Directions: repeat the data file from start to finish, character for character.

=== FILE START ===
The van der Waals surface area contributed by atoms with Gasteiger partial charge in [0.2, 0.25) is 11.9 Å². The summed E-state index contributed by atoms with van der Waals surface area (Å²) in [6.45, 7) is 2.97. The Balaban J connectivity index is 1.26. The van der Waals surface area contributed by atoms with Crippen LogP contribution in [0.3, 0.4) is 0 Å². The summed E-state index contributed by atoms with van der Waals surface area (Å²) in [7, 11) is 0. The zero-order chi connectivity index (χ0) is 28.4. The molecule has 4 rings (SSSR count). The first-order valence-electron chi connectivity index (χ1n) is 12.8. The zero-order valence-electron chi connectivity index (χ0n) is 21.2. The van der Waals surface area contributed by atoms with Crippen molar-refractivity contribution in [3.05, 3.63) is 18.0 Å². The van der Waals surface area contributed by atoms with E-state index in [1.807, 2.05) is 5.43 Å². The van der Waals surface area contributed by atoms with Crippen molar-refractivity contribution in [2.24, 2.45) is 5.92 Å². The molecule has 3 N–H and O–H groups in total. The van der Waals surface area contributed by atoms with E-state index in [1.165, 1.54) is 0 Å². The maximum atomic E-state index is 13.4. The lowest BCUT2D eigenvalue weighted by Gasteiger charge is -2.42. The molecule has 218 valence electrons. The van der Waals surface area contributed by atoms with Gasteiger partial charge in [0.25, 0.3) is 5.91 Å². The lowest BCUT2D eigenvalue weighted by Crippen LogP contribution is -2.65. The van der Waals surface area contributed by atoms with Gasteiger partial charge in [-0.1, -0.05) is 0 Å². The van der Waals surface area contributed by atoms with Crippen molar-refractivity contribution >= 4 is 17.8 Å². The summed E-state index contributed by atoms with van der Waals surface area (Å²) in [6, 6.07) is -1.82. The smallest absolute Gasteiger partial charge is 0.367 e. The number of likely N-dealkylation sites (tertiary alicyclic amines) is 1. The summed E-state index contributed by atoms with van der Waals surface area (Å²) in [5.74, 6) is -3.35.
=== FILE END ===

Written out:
The van der Waals surface area contributed by atoms with Gasteiger partial charge in [0.2, 0.25) is 11.9 Å². The summed E-state index contributed by atoms with van der Waals surface area (Å²) in [6.45, 7) is 2.97. The Balaban J connectivity index is 1.26. The van der Waals surface area contributed by atoms with Crippen LogP contribution in [0.3, 0.4) is 0 Å². The summed E-state index contributed by atoms with van der Waals surface area (Å²) in [7, 11) is 0. The zero-order chi connectivity index (χ0) is 28.4. The molecule has 4 rings (SSSR count). The first-order valence-electron chi connectivity index (χ1n) is 12.8. The zero-order valence-electron chi connectivity index (χ0n) is 21.2. The van der Waals surface area contributed by atoms with Crippen molar-refractivity contribution in [3.05, 3.63) is 18.0 Å². The van der Waals surface area contributed by atoms with E-state index in [1.807, 2.05) is 5.43 Å². The van der Waals surface area contributed by atoms with Crippen molar-refractivity contribution in [2.24, 2.45) is 5.92 Å². The molecule has 3 N–H and O–H groups in total. The van der Waals surface area contributed by atoms with E-state index in [1.165, 1.54) is 0 Å². The maximum atomic E-state index is 13.4. The lowest BCUT2D eigenvalue weighted by Gasteiger charge is -2.42. The molecule has 218 valence electrons. The van der Waals surface area contributed by atoms with Gasteiger partial charge in [0.25, 0.3) is 5.91 Å². The lowest BCUT2D eigenvalue weighted by Crippen LogP contribution is -2.65. The van der Waals surface area contributed by atoms with Gasteiger partial charge in [-0.1, -0.05) is 0 Å². The van der Waals surface area contributed by atoms with Crippen molar-refractivity contribution >= 4 is 17.8 Å². The summed E-state index contributed by atoms with van der Waals surface area (Å²) in [6, 6.07) is -1.82. The smallest absolute Gasteiger partial charge is 0.367 e. The number of likely N-dealkylation sites (tertiary alicyclic amines) is 1. The summed E-state index contributed by atoms with van der Waals surface area (Å²) in [5.74, 6) is -3.35.